This suggested minimum threshold requirement means that at most 100 accounts can participate in the block producer selection process and because of the power law, there will be far fewer than 100. There will most certainly be a few entities with exponentially large balances of ADA and the minimum threshold requirement will only serve to consolidate their power and control. The original paper states that by design, the number of accounts participating in the block producer selection process needs to be small to maintain blockchain performance.

The good news is, according to Charles Hoskinson, Ouroboros Praos will not have this minimum threshold requirement. This will increase the decentralization of Cardano.

## Dan Larimer’s critique of Ouroboros

There is a long, contentious history between Dan Larimer, the founder of EOS, and Charles Hoskinson, the founder of Cardano. In fact, before Ethereum, Hoskinson actually worked with Larimer on Bitshares but left on bad terms.

Check out this post by Larimer on the flaws of Cardano's consensus algorithm, Ouroboros. Also check out Hoskinson’s rebuttal. To summarize, Larimer believes that Ouroboros, with its requirement that a node needs at least 1% of the total stake delegated to it before being eligible as a block producer, will actually be very centralized. His critique is similar to the concern I outlined above where I describe how Ouroboros is prone to centralization.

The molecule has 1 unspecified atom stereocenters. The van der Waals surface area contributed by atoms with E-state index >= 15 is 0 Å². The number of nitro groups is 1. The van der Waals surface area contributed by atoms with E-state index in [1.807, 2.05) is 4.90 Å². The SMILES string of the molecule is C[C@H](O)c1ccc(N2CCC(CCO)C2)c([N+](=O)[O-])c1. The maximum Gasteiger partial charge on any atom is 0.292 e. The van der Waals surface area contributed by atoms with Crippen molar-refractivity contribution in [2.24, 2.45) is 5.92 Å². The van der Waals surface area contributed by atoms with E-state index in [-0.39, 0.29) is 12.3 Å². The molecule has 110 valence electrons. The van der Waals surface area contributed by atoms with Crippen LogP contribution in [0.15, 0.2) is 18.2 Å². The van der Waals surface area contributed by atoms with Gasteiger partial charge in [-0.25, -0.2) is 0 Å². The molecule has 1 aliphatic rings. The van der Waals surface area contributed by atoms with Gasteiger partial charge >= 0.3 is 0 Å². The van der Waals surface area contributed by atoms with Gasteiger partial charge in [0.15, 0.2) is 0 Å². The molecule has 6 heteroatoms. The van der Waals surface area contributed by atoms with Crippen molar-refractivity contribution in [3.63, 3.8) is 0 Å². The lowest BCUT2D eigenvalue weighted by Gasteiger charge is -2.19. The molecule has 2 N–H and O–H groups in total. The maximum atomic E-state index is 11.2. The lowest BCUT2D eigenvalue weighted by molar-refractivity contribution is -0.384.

# Summary

Cardano is a fundamentally strong cryptocurrency, its layered blockchain design is sound, and Cardano’s security, modularity, and upgradeability will be a large plus for Cardano when it tries to attract enterprise customers.

However, Cardano has some fierce competitors - academic rigor and peer reviewed research alone may not be enough to win against years of main net stability and gigantic network effects. That said, Cardano is not going anywhere in the medium term, and it does have a strong chance at becoming a top tier smart contracts platform. As Charles Hoskinson has said before, “It’s not a sprint, it’s a marathon.”

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Author

Kevin Pan
Kevin has a background in CS with a Software Engineering major from the University of Waterloo. He programs websites, Ethereum dApps, and researches and writes about cryptocurrencies. twitter.com/SovCryptoBlog